5 Social Media Tips To Prevent A Burglary

What do you like to do for vacation — get out of the country, stay in-state, or perhaps just have a day all to yourself out on the town? Every summer, American families start thinking about where they’d like to be when that vacation time kicks in, and one of the things they like to do once a decision has been made, is share their plans on social media.

Big mistake.

A recent Nationwide Insurance survey revealed that 14 percent of homeowners use social media to post updates, share photos or check into locations on Facebook, Twitter or Foursquare while they’re on vacation. For the age group from 18 to 34 — typically known as Generation Y — this percentage leaps to 41 percent.

Burglars are wise to this information, and according to the Nationwide report, around 78 percent of them — more than three-in-four — are using social media to choose the location of their next break-in.

Furthermore, Facebook Graph Search and other more advanced features on similar platforms make the research even easier for these hybrid cyber-and-real world criminals. Using these tools, they can quickly find out who checked in at tourist attractions or even scour timeline photos for vacation pictures.

To combat this criminal activity, here are some social media tips for how to go on vacation without coming home to an empty house.

 

Don’t Broadcast.

You may be excited about the prospects of getting away from it all and having some nice relaxation time, but you really should resist the urge to announce the date, place, and duration of your vacation to fellow Facebookers and other social media types.

If you just have to brag about it, save the gloating for your close and personal friends through inbox messages, phone conversations, or face-to-face interaction, not all 936 or so of your online acquaintances.

 

Turn Off Location Settings.

Every smartphone, tablet, or laptop these days, comes with location services that allow you to “check in” and document where you’ve been in real time. These may seem like cool features, but they are, in reality, advertising to savvy crooks that your place is ripe for the pickings. Disable this in your settings and if you do feel the need to make a Facebook post or a tweet, it won’t be so easily searchable.

 

Check Tagging.

On the Facebook privacy settings, you can manage the posts and photos where you’re tagged. Disable tagged posts from automatically showing up on your timeline, or you could end up vulnerable to a burglary through no fault of your own, simply because one of your companions failed to take the threat seriously. For other social media services, you’ll want to check your settings to ensure this feature is non-existent or disabled.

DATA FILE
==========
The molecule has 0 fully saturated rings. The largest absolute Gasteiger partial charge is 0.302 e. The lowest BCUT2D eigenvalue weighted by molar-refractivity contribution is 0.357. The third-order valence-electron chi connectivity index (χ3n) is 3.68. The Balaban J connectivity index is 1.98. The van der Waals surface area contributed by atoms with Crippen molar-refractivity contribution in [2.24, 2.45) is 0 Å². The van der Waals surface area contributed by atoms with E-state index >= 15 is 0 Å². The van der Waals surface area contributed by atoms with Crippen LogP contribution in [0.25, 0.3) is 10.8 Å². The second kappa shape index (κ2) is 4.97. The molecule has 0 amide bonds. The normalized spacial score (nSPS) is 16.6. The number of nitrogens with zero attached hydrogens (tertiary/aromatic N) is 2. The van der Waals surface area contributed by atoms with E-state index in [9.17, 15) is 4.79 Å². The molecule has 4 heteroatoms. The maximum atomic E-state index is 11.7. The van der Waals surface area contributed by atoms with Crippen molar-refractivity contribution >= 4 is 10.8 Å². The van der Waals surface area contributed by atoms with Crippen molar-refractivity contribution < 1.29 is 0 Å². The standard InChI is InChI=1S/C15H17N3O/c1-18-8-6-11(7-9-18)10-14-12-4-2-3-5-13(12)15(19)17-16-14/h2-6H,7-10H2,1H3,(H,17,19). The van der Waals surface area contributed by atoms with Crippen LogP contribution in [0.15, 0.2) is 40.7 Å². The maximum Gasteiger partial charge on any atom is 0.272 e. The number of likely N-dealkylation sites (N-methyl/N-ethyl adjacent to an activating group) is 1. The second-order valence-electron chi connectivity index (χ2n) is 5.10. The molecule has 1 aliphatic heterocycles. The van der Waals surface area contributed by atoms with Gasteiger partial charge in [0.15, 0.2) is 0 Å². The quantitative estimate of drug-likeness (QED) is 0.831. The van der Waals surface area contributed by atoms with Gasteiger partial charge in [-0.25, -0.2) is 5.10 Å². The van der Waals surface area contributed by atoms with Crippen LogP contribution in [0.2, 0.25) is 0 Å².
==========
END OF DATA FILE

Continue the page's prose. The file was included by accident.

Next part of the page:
Don’t Check In Or Post While On Vacation.

While it can be tempting to pull out your smartphone during a dead spot on your vacation, use that time instead to interact with your companions or the environment (if going alone). Focus your attention on creating memories instead of trying to document your travels. Besides, whenever you have your phone out, there’s a temptation to “check in” or make some post about what you’ve just experienced. These make you vulnerable.

If something is truly incredible, take a non-location service-enabled photograph of it or jot down some notes, so you can post about it later.

 

Save Blogging For The End-Of-Day, And Don’t Hit Publish Until You’re Home.

Believe us, we understand the need to get on your computer and forever document a visual or an experience that you captured while enjoying your vacation. Just make friends with the “save draft” feature that all blogging platforms possess. Do not hit publish. After all, you never know who’s watching.

 

In Summary

Throughout this post, you may have noticed a pattern — no matter how awesome your vacation experience is, save sharing it on social media for later. As wonderful as it is to be connected, realize the downside, and that’s that a lot of other people are connected, too, and you can’t always trust their motivations.

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